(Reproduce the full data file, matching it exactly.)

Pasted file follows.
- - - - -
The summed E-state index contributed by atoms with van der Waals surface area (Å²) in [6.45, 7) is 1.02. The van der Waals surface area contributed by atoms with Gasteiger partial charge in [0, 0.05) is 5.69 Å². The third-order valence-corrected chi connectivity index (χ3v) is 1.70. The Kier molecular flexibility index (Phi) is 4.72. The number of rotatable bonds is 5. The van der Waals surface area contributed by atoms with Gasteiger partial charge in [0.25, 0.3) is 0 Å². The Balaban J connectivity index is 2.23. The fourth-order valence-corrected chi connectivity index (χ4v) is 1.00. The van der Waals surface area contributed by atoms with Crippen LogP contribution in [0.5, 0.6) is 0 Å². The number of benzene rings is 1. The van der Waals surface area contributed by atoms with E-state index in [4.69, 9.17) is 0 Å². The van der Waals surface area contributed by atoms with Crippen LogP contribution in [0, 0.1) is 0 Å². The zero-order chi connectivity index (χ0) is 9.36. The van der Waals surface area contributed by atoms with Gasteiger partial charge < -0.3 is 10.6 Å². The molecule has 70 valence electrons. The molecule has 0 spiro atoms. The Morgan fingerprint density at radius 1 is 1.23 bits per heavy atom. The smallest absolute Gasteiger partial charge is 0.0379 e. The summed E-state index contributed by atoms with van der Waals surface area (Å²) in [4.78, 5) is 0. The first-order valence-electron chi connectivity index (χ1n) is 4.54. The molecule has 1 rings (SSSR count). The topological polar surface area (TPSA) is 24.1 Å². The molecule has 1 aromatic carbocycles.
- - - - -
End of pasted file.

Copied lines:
The summed E-state index contributed by atoms with van der Waals surface area (Å²) in [6.45, 7) is 1.02. The van der Waals surface area contributed by atoms with Gasteiger partial charge in [0, 0.05) is 5.69 Å². The third-order valence-corrected chi connectivity index (χ3v) is 1.70. The Kier molecular flexibility index (Phi) is 4.72. The number of rotatable bonds is 5. The van der Waals surface area contributed by atoms with Gasteiger partial charge in [0.25, 0.3) is 0 Å². The Balaban J connectivity index is 2.23. The fourth-order valence-corrected chi connectivity index (χ4v) is 1.00. The van der Waals surface area contributed by atoms with Crippen LogP contribution in [0.5, 0.6) is 0 Å². The number of benzene rings is 1. The van der Waals surface area contributed by atoms with E-state index in [4.69, 9.17) is 0 Å². The van der Waals surface area contributed by atoms with Crippen LogP contribution in [0, 0.1) is 0 Å². The zero-order chi connectivity index (χ0) is 9.36. The van der Waals surface area contributed by atoms with Gasteiger partial charge < -0.3 is 10.6 Å². The molecule has 70 valence electrons. The molecule has 0 spiro atoms. The Morgan fingerprint density at radius 1 is 1.23 bits per heavy atom. The smallest absolute Gasteiger partial charge is 0.0379 e. The summed E-state index contributed by atoms with van der Waals surface area (Å²) in [4.78, 5) is 0. The first-order valence-electron chi connectivity index (χ1n) is 4.54. The molecule has 1 rings (SSSR count). The topological polar surface area (TPSA) is 24.1 Å². The molecule has 1 aromatic carbocycles.